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To keep or to keep? Moving house, moving books.

I’ve just moved home. That in itself might be enough to fill some with dread; the thought of moving, packing your life and its contents in to boxes and transferring it all to another place is a little daunting.

But imagine: if you’re a reader; a book person, the reality is, moving house will always be more difficult with the added requirement of a book moving lorry! So I couldn’t really ignore the fact I needed to make some space and cull my book collection. I’m used to culls; as a school librarian, I’ve often gone through book stock and weeded out the old, out of date or unused books taking up valuable shelf space. But it’s not quite the same when you’re going through your own books. You tend not to have a collection policy driven by curriculum and budgets (well maybe budgets sometimes….!).

So how do you manage your own personal book collection? I knew I’d have to get rid of some books that was a fact, but which ones? How to differentiate between keeping something I actually needed versus something I wanted versus something I loved? Why do we keep books we’ve read? I don’t know about you, but I’m definitely a re-reader and have many books I couldn’t possibly part with because I’ve read them so many times they’re a part of who I am. And sometimes such is their sentimental value you couldn’t imagine your bookshelf without them.

As I went through the piles of books I own, there were some I’d literally had all my life. Books from my childhood – old favourites like Winnie the Pooh, Enid Blyton, Narnia, Anne of Green Gables, The Garden Gang. Keep.


Then books belonging to my children when they were young – Thomas the Tank Engine, Mr Men, You Choose and some of those random books someone once gave them which they decided was their absolute favourite but you couldn’t stand – especially when you had to read it a million times! Keep of course. A beautiful collection of classics given to me by my father – about 20 leather bound books – well keep them obviously. So far, so good….hmmm, about ten boxes later full of books to transport (and you can’t overfill boxes of books or you can’t lift them!).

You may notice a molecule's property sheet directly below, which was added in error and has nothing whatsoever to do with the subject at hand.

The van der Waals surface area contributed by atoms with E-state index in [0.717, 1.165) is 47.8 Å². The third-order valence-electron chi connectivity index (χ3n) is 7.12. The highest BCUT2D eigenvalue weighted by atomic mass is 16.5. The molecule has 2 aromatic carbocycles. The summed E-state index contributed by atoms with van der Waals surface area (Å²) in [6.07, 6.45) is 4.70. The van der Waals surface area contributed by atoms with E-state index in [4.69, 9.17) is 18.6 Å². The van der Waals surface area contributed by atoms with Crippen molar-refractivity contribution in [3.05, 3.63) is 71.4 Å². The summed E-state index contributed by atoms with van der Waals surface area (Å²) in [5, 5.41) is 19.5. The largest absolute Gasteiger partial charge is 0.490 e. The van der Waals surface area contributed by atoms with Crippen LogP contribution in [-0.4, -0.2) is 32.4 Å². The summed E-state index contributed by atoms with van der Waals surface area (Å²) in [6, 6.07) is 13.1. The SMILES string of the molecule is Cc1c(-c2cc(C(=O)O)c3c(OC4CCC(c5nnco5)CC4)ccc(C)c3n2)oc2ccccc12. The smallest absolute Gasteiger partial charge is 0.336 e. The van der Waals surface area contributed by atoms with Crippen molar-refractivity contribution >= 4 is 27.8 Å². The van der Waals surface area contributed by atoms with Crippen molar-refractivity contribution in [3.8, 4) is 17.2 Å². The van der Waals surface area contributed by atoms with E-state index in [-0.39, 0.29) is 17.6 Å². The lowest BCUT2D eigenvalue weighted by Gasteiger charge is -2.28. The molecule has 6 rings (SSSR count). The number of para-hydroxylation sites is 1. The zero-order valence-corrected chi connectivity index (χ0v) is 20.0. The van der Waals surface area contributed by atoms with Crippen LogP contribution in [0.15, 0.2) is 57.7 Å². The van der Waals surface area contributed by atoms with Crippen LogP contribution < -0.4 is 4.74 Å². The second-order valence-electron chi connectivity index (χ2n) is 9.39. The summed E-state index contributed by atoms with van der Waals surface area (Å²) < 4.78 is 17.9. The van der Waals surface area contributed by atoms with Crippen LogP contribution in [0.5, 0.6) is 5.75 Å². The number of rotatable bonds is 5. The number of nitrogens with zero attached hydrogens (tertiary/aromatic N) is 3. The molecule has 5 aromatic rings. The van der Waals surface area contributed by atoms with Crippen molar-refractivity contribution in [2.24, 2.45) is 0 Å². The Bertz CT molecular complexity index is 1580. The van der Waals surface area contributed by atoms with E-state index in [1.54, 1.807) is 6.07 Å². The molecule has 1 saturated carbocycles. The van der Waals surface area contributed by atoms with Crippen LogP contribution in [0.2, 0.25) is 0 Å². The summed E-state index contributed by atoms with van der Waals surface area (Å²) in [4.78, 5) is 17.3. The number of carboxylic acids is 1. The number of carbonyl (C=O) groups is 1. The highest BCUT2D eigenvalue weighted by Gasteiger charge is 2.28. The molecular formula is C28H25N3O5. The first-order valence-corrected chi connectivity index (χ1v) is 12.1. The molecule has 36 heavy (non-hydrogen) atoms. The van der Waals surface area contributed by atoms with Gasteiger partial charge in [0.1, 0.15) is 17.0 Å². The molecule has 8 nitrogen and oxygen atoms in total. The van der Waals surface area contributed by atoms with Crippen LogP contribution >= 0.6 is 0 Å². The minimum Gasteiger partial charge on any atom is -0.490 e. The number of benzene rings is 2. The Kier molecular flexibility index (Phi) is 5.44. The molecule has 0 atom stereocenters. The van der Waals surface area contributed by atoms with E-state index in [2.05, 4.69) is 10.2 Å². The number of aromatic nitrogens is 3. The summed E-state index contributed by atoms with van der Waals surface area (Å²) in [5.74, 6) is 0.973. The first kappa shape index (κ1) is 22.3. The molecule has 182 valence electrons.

I will admit that when a book is presented truly beautifully then yes, I will keep it because it looks nice! Call me shallow, but I’m a sucker for beautiful illustrations, book jackets and brilliant designs.  They always tend to be the really massive, heavy and totally awkward-to-pack books – one per box..!  One of the most random books I decided to keep was a big book about the Millenium Dome which I used when I wrote my dissertation at University.  Do I want to read it again? No, but I can’t get rid of it – it reminds me of perseverance!

Childhood links aside, why else do we keep books we’ve read? I discovered that there were quite a few I could donate to charity without feeling too sad. Even though I’d enjoyed them, I knew I’d never read them again and whilst they were important to me at the time, I’m a different person now so I don’t need them anymore. Or maybe they weren’t a significant read? Sometimes a book comes along at a certain time of your life and such is its significance, you connect with it so totally, it becomes part of your memory in the same way that human experiences do. The story is inextricably linked to that time in your life, and forever will be. It’s not necessarily award winning or literary genius, but just something that impacts on your soul. Or such is the image it creates in your mind you escape in your imagination to somewhere you never dreamed of and you have to keep the book that took you there. Sometimes the emotional response a book engenders is so heart-warming, so funny, or so tear inducing you want to hold on to that emotion forever, even if it’s sad. These are ones to keep. And of course, sometimes a book is significant because it reminds you of a person who has been important in your life – a role model, a loved one, a teacher or a friend.

And then there’s the books that sit in the TBR pile – books you’ve got you’ve always wanted to read but not quite found the time. I’ve loads of them. So they have to stay. I’ve also got the many books I use for the travelling book case and Bookchat. These are really important to help the children I speak to discover a love for reading.

Books are a reflection of a person’s soul.  What I might love, you might hate. Or we might both be able to share the same feeling of joy and connection through a particular story. That’s what I love about reading.

I did manage to clear some space and felt a bit sad for about five minutes – I then realised that the best thing about have a book clear out…. once you’ve done it you’ve got shelf space for lots of lovely new books!!!